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  • Davie, Mphatso, Ishmael, Prince, Glory, Lemekezani, Constance & Abdur-rahman- University of Malawi (UNIMA)

YouthMappers and World Bicycle Relief Project: University of Malawi (UNIMA) YouthMappers.



DAVIE NTHIYA:

Our chapter, University of Malawi (UNIMA) YouthMappers, was introduced to a very fascinating and yet educative Bicycle for Growth (BFG) project implemented by World Bicycle Relief (WBR) with USAID support in April 2022. The project, now in its early stages in selected developing countries, engaged 10 YouthMappers from our Chapter for 10 days in Zomba, Malawi, in which I participated as a research assistant. BFG Project aims to find solutions to reducing barriers concerning the supply and uptake of low-cost, durable and adjustable bicycles (Buffalo Bikes). It does this by assessing bicycle availability, accessibility and reliability in rural areas. Among other things, bicycle shops, ranks and repair shops, together with paths traded by local people to various destinations, were updated on OpenStreetMaps (OSM) to improve data availability within OSM.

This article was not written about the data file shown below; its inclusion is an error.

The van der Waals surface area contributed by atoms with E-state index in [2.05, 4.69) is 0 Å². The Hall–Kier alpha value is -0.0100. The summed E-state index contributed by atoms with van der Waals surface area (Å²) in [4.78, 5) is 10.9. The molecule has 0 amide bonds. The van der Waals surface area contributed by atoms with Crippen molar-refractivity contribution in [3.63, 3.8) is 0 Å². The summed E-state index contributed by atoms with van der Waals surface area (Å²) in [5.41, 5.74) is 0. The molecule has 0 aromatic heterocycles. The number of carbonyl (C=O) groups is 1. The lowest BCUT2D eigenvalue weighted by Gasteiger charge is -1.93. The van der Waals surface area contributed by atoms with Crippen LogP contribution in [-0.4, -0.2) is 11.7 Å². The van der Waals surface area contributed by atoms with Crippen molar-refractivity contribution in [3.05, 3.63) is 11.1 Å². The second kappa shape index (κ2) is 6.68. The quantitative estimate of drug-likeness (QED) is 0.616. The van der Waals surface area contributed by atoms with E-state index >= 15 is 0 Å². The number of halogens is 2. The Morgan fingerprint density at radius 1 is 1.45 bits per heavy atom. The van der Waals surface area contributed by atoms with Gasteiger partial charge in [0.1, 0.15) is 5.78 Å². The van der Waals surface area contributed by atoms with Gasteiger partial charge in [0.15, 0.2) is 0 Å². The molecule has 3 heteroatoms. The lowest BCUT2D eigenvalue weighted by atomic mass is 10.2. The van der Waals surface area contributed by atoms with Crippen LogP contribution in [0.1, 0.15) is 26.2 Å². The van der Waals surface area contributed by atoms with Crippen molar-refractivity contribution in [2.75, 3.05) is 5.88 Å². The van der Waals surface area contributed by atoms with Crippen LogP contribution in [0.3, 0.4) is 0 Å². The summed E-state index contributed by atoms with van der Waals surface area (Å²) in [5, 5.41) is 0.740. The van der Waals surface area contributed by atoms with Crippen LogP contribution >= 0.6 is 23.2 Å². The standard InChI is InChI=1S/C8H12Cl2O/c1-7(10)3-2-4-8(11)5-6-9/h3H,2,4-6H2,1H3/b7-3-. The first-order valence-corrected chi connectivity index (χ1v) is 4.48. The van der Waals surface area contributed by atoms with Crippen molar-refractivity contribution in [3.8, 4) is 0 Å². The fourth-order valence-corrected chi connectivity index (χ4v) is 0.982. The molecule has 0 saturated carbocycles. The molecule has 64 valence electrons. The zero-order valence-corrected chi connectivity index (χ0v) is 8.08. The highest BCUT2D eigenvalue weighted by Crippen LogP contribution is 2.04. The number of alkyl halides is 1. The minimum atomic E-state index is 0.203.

Through this project, I got exposed to one of the most effective tools for addressing development challenges, Participatory Geographic Information Systems (PGIS). Over time, I have perceived GIS to be expert-driven, where a GIS analyst would be responsible for interacting with particular software to produce relevant results (expert-software relationship). It is through this study that I now embrace the potential of PGIS. Unlike ordinary GIS methods, PGIS is multidisciplinary and relies on the integration of “expert” Knowledge with socially and gender-differentiated local knowledge. Participatory methods employ the notion that communities are not homogenous and that local people may not always agree on everything in their locales. Considering this, including local people in addressing challenges they face in their communities is very essential.